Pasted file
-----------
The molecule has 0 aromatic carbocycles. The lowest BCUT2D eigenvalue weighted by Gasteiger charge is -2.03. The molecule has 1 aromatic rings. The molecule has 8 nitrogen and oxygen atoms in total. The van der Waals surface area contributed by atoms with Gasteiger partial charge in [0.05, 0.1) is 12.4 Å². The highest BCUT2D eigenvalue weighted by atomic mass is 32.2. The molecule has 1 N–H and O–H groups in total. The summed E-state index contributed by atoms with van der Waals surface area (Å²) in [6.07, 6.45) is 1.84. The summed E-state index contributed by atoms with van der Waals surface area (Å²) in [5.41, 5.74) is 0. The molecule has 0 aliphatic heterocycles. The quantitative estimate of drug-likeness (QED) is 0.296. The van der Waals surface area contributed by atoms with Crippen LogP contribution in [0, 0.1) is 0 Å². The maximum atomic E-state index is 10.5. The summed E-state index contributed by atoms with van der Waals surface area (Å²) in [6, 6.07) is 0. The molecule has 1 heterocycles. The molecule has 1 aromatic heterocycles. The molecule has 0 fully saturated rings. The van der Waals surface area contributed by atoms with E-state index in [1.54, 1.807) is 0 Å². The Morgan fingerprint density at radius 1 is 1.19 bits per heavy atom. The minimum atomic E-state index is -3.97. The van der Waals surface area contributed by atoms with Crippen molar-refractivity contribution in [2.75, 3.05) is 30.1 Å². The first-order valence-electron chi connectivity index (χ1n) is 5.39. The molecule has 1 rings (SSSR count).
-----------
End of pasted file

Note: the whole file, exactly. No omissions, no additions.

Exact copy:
The molecule has 0 aromatic carbocycles. The lowest BCUT2D eigenvalue weighted by Gasteiger charge is -2.03. The molecule has 1 aromatic rings. The molecule has 8 nitrogen and oxygen atoms in total. The van der Waals surface area contributed by atoms with Gasteiger partial charge in [0.05, 0.1) is 12.4 Å². The highest BCUT2D eigenvalue weighted by atomic mass is 32.2. The molecule has 1 N–H and O–H groups in total. The summed E-state index contributed by atoms with van der Waals surface area (Å²) in [6.07, 6.45) is 1.84. The summed E-state index contributed by atoms with van der Waals surface area (Å²) in [5.41, 5.74) is 0. The molecule has 0 aliphatic heterocycles. The quantitative estimate of drug-likeness (QED) is 0.296. The van der Waals surface area contributed by atoms with Crippen LogP contribution in [0, 0.1) is 0 Å². The maximum atomic E-state index is 10.5. The summed E-state index contributed by atoms with van der Waals surface area (Å²) in [6, 6.07) is 0. The molecule has 1 heterocycles. The molecule has 1 aromatic heterocycles. The molecule has 0 fully saturated rings. The van der Waals surface area contributed by atoms with E-state index in [1.54, 1.807) is 0 Å². The Morgan fingerprint density at radius 1 is 1.19 bits per heavy atom. The minimum atomic E-state index is -3.97. The van der Waals surface area contributed by atoms with Crippen molar-refractivity contribution in [2.75, 3.05) is 30.1 Å². The first-order valence-electron chi connectivity index (χ1n) is 5.39. The molecule has 1 rings (SSSR count).